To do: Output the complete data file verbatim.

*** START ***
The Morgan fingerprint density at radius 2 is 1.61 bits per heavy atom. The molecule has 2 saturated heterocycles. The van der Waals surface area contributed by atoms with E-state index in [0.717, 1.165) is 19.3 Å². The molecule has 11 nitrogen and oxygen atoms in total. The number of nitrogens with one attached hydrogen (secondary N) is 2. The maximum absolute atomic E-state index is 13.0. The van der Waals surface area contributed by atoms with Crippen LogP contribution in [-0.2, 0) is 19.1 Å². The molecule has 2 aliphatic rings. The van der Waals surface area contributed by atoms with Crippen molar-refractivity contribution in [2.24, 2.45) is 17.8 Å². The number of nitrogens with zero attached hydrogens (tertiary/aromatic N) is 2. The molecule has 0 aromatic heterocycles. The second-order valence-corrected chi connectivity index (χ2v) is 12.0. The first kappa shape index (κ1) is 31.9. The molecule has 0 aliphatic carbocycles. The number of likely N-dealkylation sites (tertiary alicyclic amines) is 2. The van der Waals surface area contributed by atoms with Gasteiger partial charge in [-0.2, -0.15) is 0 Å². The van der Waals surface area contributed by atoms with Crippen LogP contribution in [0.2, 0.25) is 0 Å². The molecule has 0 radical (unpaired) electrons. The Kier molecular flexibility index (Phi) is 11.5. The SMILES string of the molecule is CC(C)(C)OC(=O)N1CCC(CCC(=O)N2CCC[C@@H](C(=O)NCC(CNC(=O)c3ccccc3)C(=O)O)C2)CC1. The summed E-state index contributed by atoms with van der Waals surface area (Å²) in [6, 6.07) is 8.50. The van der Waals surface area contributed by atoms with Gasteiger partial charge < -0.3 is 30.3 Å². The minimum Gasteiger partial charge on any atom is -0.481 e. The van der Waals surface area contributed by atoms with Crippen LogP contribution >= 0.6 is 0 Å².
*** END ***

The Morgan fingerprint density at radius 2 is 1.61 bits per heavy atom. The molecule has 2 saturated heterocycles. The van der Waals surface area contributed by atoms with E-state index in [0.717, 1.165) is 19.3 Å². The molecule has 11 nitrogen and oxygen atoms in total. The number of nitrogens with one attached hydrogen (secondary N) is 2. The maximum absolute atomic E-state index is 13.0. The van der Waals surface area contributed by atoms with Crippen LogP contribution in [-0.2, 0) is 19.1 Å². The molecule has 2 aliphatic rings. The van der Waals surface area contributed by atoms with Crippen molar-refractivity contribution in [2.24, 2.45) is 17.8 Å². The number of nitrogens with zero attached hydrogens (tertiary/aromatic N) is 2. The molecule has 0 aromatic heterocycles. The second-order valence-corrected chi connectivity index (χ2v) is 12.0. The first kappa shape index (κ1) is 31.9. The molecule has 0 aliphatic carbocycles. The number of likely N-dealkylation sites (tertiary alicyclic amines) is 2. The van der Waals surface area contributed by atoms with Gasteiger partial charge in [-0.2, -0.15) is 0 Å². The van der Waals surface area contributed by atoms with Crippen LogP contribution in [0.2, 0.25) is 0 Å². The molecule has 0 radical (unpaired) electrons. The Kier molecular flexibility index (Phi) is 11.5. The SMILES string of the molecule is CC(C)(C)OC(=O)N1CCC(CCC(=O)N2CCC[C@@H](C(=O)NCC(CNC(=O)c3ccccc3)C(=O)O)C2)CC1. The summed E-state index contributed by atoms with van der Waals surface area (Å²) in [6, 6.07) is 8.50. The van der Waals surface area contributed by atoms with Gasteiger partial charge < -0.3 is 30.3 Å². The minimum Gasteiger partial charge on any atom is -0.481 e. The van der Waals surface area contributed by atoms with Crippen LogP contribution >= 0.6 is 0 Å².